The words and the music combine to evoke a deep experience of the dark night of the soul… and the eventual emergence from those depths to a sense of the joy of life is transformative.
Performed live, it was truly magical.
In the interval, I was shellshocked, recovering after this deep emotional experience. I was jolted back to reality when this big Australian guy came to talk to me.
He said, ‘I can see you were really moved by that.’ Tears were rolling down my cheeks. I was aware that I’d been totally transported, and that this guy had seen me from above, looking gormless as I’d followed the search and rescue ‘helicopter’ overhead, and watched the dancers, the fish people, as they moved through the audience.
Briefly I felt embarrassed by being seen, vulnerable, emotional. Then he said he had been moved too, and how glad he was to be there. He told me he’d come all the way from Sydney to see Kate, and to meet up with his mate from Canada who was off getting them drinks from the bar. He asked for a hug and I stood up, still weeping, in the arms of this huge, strange Australian, and it felt oddly comforting, to have shared a deep experience with a stranger. He was content to just shake Ryan’s hand, which was probably for the best.
The whole performance was very theatrical – too am-dram for some critics, but really, what were they on? Don’t they remember her?
The second longer piece, A Sky of Honey, was intense and captivating too. I didn’t know it as well, and but still I was transported. Hypnotic, rhythmic, ALIVE. There was one point in the track Somewhere In Between when I reached out to touch Ryan’s hand to anchor myself to reality, and he was completely out of it. The theme really is very simple – it’s about a perfect day. I recall arguing with someone about it afterwards who described it a trite – and I really think he was just wrong. It’s the opposite of trite – it might be simple, but it’s the kind of simple that life is really all about.
I was impressed by her voice – I thought it was much richer than when she was young. Another thing that really struck me was just how much everyone on stage were just really enjoying themselves. They were making a joyful noise. Birdsong and drumming, and a whole visual feast to go with it.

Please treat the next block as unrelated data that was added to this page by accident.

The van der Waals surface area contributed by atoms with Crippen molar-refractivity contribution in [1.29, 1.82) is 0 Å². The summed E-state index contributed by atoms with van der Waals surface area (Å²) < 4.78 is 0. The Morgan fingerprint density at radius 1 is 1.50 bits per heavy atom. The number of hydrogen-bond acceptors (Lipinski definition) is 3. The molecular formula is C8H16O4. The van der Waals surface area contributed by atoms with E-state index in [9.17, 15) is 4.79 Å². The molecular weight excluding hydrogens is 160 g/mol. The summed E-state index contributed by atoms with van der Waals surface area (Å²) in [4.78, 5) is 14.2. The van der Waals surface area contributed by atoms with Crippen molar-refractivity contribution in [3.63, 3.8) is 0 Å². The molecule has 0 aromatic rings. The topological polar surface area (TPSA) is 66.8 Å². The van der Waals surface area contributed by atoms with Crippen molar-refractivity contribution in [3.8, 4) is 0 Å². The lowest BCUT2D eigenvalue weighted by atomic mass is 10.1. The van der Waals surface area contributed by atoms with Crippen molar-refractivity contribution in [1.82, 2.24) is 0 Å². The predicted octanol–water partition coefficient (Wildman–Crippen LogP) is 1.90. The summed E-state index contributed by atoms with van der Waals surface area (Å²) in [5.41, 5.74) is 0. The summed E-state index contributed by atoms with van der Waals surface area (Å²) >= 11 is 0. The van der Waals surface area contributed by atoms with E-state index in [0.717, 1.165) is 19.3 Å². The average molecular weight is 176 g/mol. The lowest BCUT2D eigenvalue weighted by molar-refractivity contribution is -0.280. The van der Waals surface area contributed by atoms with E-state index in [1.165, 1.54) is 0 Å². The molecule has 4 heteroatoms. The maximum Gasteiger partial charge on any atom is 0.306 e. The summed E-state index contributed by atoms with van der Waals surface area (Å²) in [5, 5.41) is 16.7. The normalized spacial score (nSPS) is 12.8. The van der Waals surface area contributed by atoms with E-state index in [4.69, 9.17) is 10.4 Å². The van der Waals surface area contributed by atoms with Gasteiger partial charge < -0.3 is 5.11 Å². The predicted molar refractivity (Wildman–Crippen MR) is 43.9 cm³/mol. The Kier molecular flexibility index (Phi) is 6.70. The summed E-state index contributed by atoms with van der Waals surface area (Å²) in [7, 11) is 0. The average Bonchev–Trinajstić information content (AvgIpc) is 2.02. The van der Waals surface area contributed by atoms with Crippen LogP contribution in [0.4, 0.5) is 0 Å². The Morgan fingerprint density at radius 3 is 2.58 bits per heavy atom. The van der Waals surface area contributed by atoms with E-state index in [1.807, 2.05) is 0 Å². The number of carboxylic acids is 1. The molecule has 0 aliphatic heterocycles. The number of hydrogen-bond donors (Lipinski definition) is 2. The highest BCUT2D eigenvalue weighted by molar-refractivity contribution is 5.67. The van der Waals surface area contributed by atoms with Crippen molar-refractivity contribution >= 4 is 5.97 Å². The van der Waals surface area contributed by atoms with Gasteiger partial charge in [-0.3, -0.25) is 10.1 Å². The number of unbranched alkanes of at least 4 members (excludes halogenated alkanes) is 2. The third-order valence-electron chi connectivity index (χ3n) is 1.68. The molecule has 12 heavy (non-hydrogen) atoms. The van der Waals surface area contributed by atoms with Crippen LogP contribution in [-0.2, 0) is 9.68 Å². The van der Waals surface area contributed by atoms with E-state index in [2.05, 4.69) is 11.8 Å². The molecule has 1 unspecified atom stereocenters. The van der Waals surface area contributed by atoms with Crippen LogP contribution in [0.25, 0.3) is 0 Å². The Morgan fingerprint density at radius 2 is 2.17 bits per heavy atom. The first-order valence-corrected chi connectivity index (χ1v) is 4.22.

The whole audience was all spellbound. At the end a young lass in front of us called out “Thank you Kate” and everyone else echoed it immediately, and roared, and the look on Kate’s face was priceless, and she replied, “No, thank you. Thank you all.”
Of course, the whole show was a ritual – ecstatic – starting with the wonderful pagan invocation of Lily, and ending with Cloudbusting.
Kate bewitched us all.
“I just know that something good is going to happen.
I continue to be enchanted by Kate’s magical storytelling. To my delight she confirmed my theory in an interview she gave when Aerial was released. She said that she thinks of herself as a writer, a teller of stories – and a creator of transformative ritual magic.
“Art is about human expression…. it should be something that’s evolving and developing as you move through a song, and changing, not just the repetition of the same moments because I think what’s so exciting about music is that it’s something that unfolds through the process of time, that’s what music is, it’s something that If people get it right, then you’ll be whipped up into a trance frenzy or a state of prayer. Music is something that’s very special and very emotive. “
I never did get to like Wuthering Heights, but I’ve always felt that was a gift. A lesson. I’d been so ready to turn away from everything Kate because of that one song – and what richness of experience I would have missed.
I wrote much of this way back in 2015 on my old blog, long disappeared into the ether. I decided it was time to revive it, after talking about Kate last night, and listening to her music.
The Before The Dawn live album got me through some difficult times in hospital – although it saw off three android tablets, which I dropped on the floor and destroyed while my mind was thankfully elsewhere, at a distance from my poor body.
This year, Kate’s music has been of some comfort during lockdown. There’s something so hopeful and optimistic about A Sky of Honey, and I always turn to it when I’m struggling.
There’s also a sneaky reference to Lily in my latest novel, The Witch House. Well, really, it’s more a reference to a shared, much older source, but it was listening to Kate which helped me find the perfect ending.
That’s how so much of creativity works – and not always entirely consciously. We are all the sum of our experiences, and all of that is shared with the people who know us.
My experiences and odd glimpses of connection and understanding are transformed through my own stories and perhaps, if express them well enough, they will bring insight and recognition and enjoyment to the people who read what I write.
This is why I write. To be part of the long line of people who have given me so much meaning and joy and a sense of belonging through what they have created, and in my own small way to pass on a little of that, in my turn.
That’s it. That’s my dream.